McMINNVILLE, Ore. (BP)–“Today’s decision by the ‘New York Times’ is nothing less than a watershed moment in the pursuit of equality for the lesbian and gay community,” trumpets the Gay and Lesbian Alliance Against Defamation (GLAAD) on its website. What has GLAAD all giddy is The Times Aug. 18 declaration that it will begin reporting the “same-sex commitment ceremonies and some types of formal registration of gay and lesbian partnerships.”
That The New York Times is sympathetic to the homosexual movement in America is a revelation that ranks right up there with the “Pope is Catholic” and “the sun sets in the west.” In His book, “The Gospel According to The New York Times,” William Proctor points out The Times has taken the lead in championing the gay rights movement since the early 1970s.
Proctor, Harvard Law School alum with more than 70 nonfiction books to his credit, reveals that in the early 1980s The Times began the practice of referring to the living members in same-sex relationships as “companions” in its obituaries. Shortly thereafter, “the newspaper of record” started to employ the term “gay” as a synonym for homosexual.
A charge made by Proctor in his book is that The Times goes well beyond simply reporting “all the news that is fit to print,” and actually makes an overt attempt to sway public opinion. One way he says this is accomplished is by “skewed story selection.”
Proctor believes The Times reports on topics disproportionate to their actual newsworthiness in order to create the illusion that something is more important or relevant to a reader’s life than it actually is. That, Proctor claims, is precisely what The Times has done for years in respect to the gay rights movement.
To support his claim, Proctor did a search of story topics in The Times archive. Included in his search was how much attention the paper gave to homosexual issues. During a 365-day timeframe, from July 1998 through July 1999, Proctor found The Times ran 2,178 stories related to homosexuality (almost 6 articles/stories per issue). With exposure to so many stories with homosexual themes, the frequent Times reader might well conclude that gay rights issue dominates American discourse to the same degree as the economy or the weather.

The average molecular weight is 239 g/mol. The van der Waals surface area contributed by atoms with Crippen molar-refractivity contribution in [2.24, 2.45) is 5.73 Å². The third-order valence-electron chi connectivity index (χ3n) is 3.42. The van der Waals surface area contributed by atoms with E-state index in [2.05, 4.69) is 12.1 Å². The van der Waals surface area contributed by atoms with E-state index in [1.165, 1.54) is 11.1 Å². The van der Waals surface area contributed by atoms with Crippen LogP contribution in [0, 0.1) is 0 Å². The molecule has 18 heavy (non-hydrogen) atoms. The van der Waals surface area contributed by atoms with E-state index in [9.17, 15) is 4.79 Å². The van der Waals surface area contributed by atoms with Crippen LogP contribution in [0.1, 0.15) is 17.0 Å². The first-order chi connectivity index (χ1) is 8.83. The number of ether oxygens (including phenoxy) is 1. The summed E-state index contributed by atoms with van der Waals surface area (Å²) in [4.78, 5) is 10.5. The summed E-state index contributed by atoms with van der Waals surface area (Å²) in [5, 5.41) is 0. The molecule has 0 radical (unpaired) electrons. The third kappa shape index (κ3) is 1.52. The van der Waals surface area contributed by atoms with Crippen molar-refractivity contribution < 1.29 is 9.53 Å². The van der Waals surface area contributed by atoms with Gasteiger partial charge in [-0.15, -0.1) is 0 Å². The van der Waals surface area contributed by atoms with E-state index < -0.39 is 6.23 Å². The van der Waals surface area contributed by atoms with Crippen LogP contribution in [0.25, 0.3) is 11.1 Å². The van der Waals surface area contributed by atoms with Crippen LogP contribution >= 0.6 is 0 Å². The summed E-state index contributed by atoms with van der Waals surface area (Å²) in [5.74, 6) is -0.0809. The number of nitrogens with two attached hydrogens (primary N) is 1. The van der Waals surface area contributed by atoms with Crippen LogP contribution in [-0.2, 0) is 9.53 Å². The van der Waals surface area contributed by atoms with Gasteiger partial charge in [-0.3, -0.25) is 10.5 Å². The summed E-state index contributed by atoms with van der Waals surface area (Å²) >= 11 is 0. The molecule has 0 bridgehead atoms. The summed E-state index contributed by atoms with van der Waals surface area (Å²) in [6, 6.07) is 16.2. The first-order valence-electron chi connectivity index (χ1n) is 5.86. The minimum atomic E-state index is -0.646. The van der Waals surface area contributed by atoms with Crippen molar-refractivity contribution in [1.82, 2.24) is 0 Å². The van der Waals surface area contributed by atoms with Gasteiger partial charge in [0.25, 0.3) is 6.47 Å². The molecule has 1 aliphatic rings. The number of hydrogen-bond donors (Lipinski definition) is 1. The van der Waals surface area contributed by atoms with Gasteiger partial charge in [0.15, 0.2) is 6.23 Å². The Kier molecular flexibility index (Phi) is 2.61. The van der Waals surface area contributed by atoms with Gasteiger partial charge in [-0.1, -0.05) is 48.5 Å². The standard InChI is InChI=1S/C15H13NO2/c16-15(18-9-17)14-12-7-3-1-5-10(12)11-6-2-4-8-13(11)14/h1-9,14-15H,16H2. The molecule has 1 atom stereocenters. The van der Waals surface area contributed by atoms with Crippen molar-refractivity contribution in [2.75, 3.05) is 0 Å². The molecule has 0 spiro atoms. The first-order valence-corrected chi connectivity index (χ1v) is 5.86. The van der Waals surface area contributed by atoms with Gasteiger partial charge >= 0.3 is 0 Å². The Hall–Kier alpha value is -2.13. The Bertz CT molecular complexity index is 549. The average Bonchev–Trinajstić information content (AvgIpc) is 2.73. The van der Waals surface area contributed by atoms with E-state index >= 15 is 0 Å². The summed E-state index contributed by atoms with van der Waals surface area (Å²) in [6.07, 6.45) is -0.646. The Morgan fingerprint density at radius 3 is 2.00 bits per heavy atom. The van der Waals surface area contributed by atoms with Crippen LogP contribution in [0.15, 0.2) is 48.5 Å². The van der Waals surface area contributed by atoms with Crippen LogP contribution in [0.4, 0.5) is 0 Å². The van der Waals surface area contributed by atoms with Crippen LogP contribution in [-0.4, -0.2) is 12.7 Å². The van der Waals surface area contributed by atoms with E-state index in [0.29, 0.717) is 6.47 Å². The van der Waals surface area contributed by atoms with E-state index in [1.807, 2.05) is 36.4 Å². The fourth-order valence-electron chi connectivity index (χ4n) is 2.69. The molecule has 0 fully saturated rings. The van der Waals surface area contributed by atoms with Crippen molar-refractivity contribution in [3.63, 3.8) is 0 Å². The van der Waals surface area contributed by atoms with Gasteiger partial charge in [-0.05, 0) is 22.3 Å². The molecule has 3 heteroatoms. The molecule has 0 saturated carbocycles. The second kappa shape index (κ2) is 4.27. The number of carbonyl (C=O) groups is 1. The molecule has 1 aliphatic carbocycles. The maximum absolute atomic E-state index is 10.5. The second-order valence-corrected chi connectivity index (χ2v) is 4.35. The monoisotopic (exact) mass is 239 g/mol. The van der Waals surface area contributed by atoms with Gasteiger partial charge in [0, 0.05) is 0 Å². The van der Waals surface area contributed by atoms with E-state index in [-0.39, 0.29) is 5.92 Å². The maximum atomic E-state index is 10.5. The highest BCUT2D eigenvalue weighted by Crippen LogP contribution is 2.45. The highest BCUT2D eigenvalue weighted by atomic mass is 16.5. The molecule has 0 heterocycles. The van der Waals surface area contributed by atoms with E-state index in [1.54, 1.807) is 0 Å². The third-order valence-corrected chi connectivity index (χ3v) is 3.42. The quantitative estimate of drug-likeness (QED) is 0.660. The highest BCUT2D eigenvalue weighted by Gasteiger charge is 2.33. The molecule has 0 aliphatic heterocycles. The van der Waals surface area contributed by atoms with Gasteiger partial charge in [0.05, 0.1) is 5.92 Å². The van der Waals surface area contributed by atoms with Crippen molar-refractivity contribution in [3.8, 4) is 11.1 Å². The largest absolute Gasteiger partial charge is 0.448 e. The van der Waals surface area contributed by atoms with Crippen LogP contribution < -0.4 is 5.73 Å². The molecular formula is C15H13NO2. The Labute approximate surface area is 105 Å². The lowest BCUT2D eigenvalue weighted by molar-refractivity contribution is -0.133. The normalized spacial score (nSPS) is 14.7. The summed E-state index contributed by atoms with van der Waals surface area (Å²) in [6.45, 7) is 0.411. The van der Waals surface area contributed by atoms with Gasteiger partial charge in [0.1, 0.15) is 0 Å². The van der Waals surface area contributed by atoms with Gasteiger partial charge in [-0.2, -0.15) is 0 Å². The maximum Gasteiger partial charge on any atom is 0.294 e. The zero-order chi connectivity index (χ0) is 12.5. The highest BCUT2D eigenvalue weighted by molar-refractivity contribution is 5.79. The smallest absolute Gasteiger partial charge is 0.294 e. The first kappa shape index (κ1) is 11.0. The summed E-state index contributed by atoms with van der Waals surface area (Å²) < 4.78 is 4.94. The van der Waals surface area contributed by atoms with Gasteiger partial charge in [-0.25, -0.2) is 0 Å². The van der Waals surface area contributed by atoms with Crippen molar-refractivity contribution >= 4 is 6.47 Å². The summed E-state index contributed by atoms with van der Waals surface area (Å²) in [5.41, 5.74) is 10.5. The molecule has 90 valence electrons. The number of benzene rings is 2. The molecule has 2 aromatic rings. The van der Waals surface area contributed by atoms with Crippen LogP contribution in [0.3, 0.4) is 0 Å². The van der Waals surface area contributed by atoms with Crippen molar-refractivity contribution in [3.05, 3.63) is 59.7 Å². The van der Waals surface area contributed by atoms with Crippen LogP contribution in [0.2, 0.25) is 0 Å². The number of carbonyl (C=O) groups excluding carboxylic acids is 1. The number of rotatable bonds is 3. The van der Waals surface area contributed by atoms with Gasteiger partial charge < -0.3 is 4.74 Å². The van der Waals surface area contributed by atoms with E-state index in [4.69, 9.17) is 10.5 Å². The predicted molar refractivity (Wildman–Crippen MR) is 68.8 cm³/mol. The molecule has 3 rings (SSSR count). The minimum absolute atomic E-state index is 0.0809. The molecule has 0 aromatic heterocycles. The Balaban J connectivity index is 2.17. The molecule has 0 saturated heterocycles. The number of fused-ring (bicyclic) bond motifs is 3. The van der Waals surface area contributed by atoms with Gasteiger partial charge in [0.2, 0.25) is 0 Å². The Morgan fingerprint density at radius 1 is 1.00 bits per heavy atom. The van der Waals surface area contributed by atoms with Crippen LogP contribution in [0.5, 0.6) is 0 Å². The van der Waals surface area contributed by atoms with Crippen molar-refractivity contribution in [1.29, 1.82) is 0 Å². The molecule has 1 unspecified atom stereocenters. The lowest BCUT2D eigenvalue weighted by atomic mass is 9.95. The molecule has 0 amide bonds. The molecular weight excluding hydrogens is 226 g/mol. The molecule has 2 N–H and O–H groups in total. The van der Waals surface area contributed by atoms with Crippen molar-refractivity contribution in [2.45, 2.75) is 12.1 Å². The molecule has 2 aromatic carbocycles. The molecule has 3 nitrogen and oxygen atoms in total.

Though The Times has been sympathetic to the gay rights movement, until now it has had a strict policy against reporting same-sex commitment ceremonies/registrations. So why all of a sudden the change of heart? Times executive editor Howell Raines explains in the Aug. 18 announcement, “In making this change, we acknowledge the newsworthiness of a growing and visible trend in society toward public celebrations of commitments by gay and lesbian couples….”
Homosexual celebrations of commitments and/or public registration of their relationships, while nothing new, hardly qualify as a trend. A trend by definition is the general direction something tends to move. Do some gays choose to celebrate their relationships with public ceremonies and/or registration? Yes. Are most gays gravitating towards relationships parallel to heterosexual marriage? No.
I live in one of the most homosexual-friendly regions of America. Domestic partner registration is a given on the West Coast, and yet the vast majority of gays have not bothered to file their relationship status. As a “trend,” homosexual commitment ceremonies and registrations are right up there with sword swallowing — nonexistent.
According to GLAAD’s website, The Times’ decision is a culmination of a yearlong discussion the organization has had with the paper. At a meeting held in July, GLAAD reports that Times “managing editor Gerald Boyd indicated to us that we had made compelling arguments about the need for the paper to reflect the growing and visible trend of same-sex unions.” Knowing GLAAD’s “discussion” history, I interpret Boyd’s response to mean “we are caving in to your threats to boycott our advertisers if we do not go along with your demands.”
The decision of The New York Times to begin reporting same-sex celebrations and/or registrations is a coup for homosexual activists. Expect many other major newspapers to follow suit. Once The Times breaks journalistic ground it is hard for other newspapers not to follow suit.
The Times decision to report same-sex unions not only blurs the distinction between heterosexual marriage and all other types of domestic partnership arrangements, but it is also a major step toward the push for the acceptance of homosexual marriage. Expect The Times to spot that emerging matrimonial “trend” and begin championing — ah, I mean reporting — it in the very near future. After all, it will be deemed as news that is fit to print.
Boggs, whose column appears in Baptist Press each week, is pastor of Valley Baptist Church, McMinnville, Ore.